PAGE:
Bemidji named in Smithsonian Magazine's '15 best small towns to visit in 2022'

Bemidjians can now hold their heads a little higher, as the first city on the Mississippi was listed in Smithsonian Magazine's “The 15 Best Small Towns to Visit in 2022.”

Paul Bunyan statue
The iconic Paul Bunyan and Babe the Blue Ox statues in Bemidji, Minn.
Jillian Gandsey / Bemidji Pioneer
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BEMIDJI — Bemidjians can now hold their heads a little higher, as the first city on the Mississippi was recently listed in Smithsonian Magazine's “The 15 Best Small Towns to Visit in 2022.”

Bemidji, which captured the Smithonian’s pick for “Festive Small Town," joined 14 other towns that were chosen to be on the list based on several different factors.

“Our picks for the 15 best small towns to visit this year all have a population of 25,000 or under, a high density of cultural offerings and natural beauty, and a compelling reason to visit in 2022,” the article said.

Written by travel correspondent Laura Kiniry, the article notes some of Bemidji's most popular summer events like the Bemidji Jaycees Water Carnival and the Lake Bemidji Dragon Boat Festival as reasons to visit.

Also highlighted is the upcoming inaugural Anishinaabe Art Festival, which will be held on July 22-23 at the Sanford Center.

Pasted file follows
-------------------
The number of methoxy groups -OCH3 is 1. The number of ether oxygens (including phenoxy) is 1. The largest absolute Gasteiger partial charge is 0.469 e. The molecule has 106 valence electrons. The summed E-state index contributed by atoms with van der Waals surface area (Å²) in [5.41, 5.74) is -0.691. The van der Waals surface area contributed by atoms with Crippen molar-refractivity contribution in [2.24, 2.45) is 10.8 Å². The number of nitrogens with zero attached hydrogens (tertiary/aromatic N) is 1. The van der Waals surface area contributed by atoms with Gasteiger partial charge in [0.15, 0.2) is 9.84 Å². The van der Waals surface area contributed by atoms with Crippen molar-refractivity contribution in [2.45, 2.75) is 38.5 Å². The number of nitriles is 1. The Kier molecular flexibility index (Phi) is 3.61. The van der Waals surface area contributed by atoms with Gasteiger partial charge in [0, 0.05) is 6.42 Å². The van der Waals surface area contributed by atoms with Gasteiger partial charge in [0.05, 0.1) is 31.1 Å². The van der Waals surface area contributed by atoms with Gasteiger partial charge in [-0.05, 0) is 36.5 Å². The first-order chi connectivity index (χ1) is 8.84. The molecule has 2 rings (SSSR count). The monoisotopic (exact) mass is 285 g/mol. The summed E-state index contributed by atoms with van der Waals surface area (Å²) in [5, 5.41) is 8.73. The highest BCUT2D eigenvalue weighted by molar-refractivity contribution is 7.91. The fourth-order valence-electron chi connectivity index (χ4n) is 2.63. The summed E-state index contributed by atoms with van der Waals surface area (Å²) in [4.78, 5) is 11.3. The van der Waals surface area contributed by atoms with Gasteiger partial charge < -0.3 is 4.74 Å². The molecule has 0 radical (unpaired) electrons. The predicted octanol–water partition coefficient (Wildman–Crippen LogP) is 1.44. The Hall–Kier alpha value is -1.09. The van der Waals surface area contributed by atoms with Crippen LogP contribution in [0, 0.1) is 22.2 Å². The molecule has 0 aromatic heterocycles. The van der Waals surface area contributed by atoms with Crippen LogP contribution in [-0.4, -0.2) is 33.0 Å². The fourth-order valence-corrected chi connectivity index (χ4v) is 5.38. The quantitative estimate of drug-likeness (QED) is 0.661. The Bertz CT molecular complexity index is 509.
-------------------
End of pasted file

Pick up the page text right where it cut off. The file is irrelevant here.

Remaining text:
“New this year is July’s two-day Anishinaabe Art Festival, a celebration of Indigenous art,” the article said. “The town is a center point for three nearby (tribal nations): Leech Lake, Red Lake and White Earth, which have joined together to highlight and promote Native artists and their works at the festival.”

The Nordic Whitecaps compete in one of the afternoon heats on Aug. 7, 2021, in the 15th Annual Lake Bemidji Dragon Boat Festival.
Jillian Gandsey / Bemidji Pioneer

Another cultural piece of the town the article made note of is the Concordia Language Villages — a nonprofit camp nestled in the Northwoods that holds courses in 15 different languages.

“Youth and adults alike fully immerse themselves (for one to four weeks, or as adventure day camps) in the foods, sports and cultural activities of the countries where the language they’re learning is spoken, whether it be German, Korean, Arabic or French,” the article said about the program.

The outdoor lifestyle adopted by up-north Minnesotans was also a highlight of the article — an aspect of Bemidji that attracts visitors and keeps locals active in the area year-round.

“Within 25 miles of Bemidji you’ll find 400 lakes, 500 miles of snowmobile trails and 99 miles of cross-country ski trails,” the article noted. “Stroll along an elevated boardwalk above a spruce-tamarack bog at Lake Bemidji State Park, which is also the northern trailhead for the 115-mile-long multiuse Paul Bunyan State Trail.”

Bog Walk
Lake Bemidji State Park bog walk.
Annalise Braught / Bemidji Pioneer

And, since almost nothing is quite as alluring to travelers as good food, the article made sure to mention a couple of Bemidji's popular eateries.

"From the specialty mimosas and salted caramel cinnamon rolls of modern breakfast spot Red Stu to downtown's Bemidji Brewing, serving up over a dozen site-brewed beers and snacks like classic pretzel twists, the town offers a mouthwatering selection of food and drink options," the article said.